Wednesday, January 16, 2019

#16 / "These" Versus "The"

In 2013, The Atlantic called it a "mistake" when President Barack Obama referred to "these United States" in his remarks at the dedication of the George W. Bush presidential library. The magazine thought it should have been "the" United States. It read Obama's use of "these," instead of "the," as a demonstration that our national unity, forged in the Civil War, was now disintegrating.


I doubt it, though. I would bet that Obama was neither consciously trying to send a message or unconsciously reflecting a truth not yet fully visible (which is what The Atlantic surmised). I bet it was just "Obama the Orator" utilizing a phrase with deep historic resonance at an occasion in which an appeal to history was appropriate.

However, using the phrase "these United States," versus "the United States," does reflect a significant and important issue, going to the heart of how our government works. I am teaching a class called "Introduction to Legal Process" at the University of California, Santa Cruz. One thing that I find a bit difficult to convey is the concept of "federalism," because most students seem to believe that "the government" is, essentially, our national government.

In fact, however, as we go through the United States Constitution, to begin to understand the basis upon which we have founded our nation, the basic idea of the "United States" is that the state level of government is fundamental and foundational. That state level of government is where we have, historically, believed that most of our "governing" should get done. The federal government is supposed to have limited powers. There is a good argument that our federal government has vastly exceeded its proper role, and that our country is the worse for it. The corporate dominance of all things political is made immensely easier by the fact that the corporations, by and large, can engage in a kind of "one-stop" corruption. They don't have to buy off all fifty legislatures and governors, just one president and a few Senators and Congress Members.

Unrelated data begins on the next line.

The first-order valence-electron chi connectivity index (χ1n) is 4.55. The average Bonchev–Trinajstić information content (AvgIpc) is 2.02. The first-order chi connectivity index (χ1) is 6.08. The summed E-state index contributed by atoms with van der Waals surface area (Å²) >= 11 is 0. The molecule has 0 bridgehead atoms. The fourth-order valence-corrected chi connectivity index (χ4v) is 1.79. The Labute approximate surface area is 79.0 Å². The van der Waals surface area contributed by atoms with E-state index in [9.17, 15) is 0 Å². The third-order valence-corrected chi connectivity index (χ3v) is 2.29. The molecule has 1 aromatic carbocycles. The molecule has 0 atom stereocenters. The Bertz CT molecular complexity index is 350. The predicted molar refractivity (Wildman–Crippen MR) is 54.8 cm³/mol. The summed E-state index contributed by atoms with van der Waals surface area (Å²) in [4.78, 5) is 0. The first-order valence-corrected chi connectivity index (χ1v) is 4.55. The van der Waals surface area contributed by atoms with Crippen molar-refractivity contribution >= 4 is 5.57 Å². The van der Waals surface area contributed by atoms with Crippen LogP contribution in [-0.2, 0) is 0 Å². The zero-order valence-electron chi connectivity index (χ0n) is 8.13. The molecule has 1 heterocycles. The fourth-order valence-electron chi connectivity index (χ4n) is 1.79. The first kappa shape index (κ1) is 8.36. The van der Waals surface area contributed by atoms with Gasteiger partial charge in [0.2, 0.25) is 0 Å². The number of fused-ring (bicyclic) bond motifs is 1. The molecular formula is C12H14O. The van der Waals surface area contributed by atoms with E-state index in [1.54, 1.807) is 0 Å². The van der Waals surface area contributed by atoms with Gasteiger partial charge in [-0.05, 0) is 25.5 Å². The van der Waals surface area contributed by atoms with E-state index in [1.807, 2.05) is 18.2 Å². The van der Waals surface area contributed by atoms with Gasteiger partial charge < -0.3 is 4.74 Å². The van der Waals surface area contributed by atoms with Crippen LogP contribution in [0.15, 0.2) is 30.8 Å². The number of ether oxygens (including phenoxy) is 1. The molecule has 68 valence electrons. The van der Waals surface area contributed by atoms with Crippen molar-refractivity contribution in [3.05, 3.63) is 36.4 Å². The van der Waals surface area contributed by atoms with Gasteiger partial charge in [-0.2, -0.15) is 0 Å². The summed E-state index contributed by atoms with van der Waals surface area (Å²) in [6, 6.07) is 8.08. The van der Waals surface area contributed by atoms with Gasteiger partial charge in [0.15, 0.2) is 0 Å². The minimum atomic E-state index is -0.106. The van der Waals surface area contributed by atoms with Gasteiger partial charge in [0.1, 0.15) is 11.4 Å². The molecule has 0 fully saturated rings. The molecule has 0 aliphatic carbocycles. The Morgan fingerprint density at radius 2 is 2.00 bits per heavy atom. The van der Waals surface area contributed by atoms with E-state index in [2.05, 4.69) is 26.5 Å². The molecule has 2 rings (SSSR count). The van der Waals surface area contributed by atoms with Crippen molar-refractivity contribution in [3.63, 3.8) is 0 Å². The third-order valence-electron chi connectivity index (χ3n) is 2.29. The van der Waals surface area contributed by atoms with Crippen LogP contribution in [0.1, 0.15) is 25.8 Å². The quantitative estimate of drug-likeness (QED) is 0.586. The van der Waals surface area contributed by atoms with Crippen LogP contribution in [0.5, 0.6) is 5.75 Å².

Hannah Arendt identified our federal system as the best defense against totalitarianism. "Divided powers" are, by definition, difficult to consolidate and focus into the kind of totalitarian government that many of us are afraid of today.

My thought? Let's keep using that historically-accurate phrase, "these United States," and remember what it means. MOST power is supposed to be closest to the people, not far away in the Empire City of Washington, D.C., where all those national officials always say, "THE United States."

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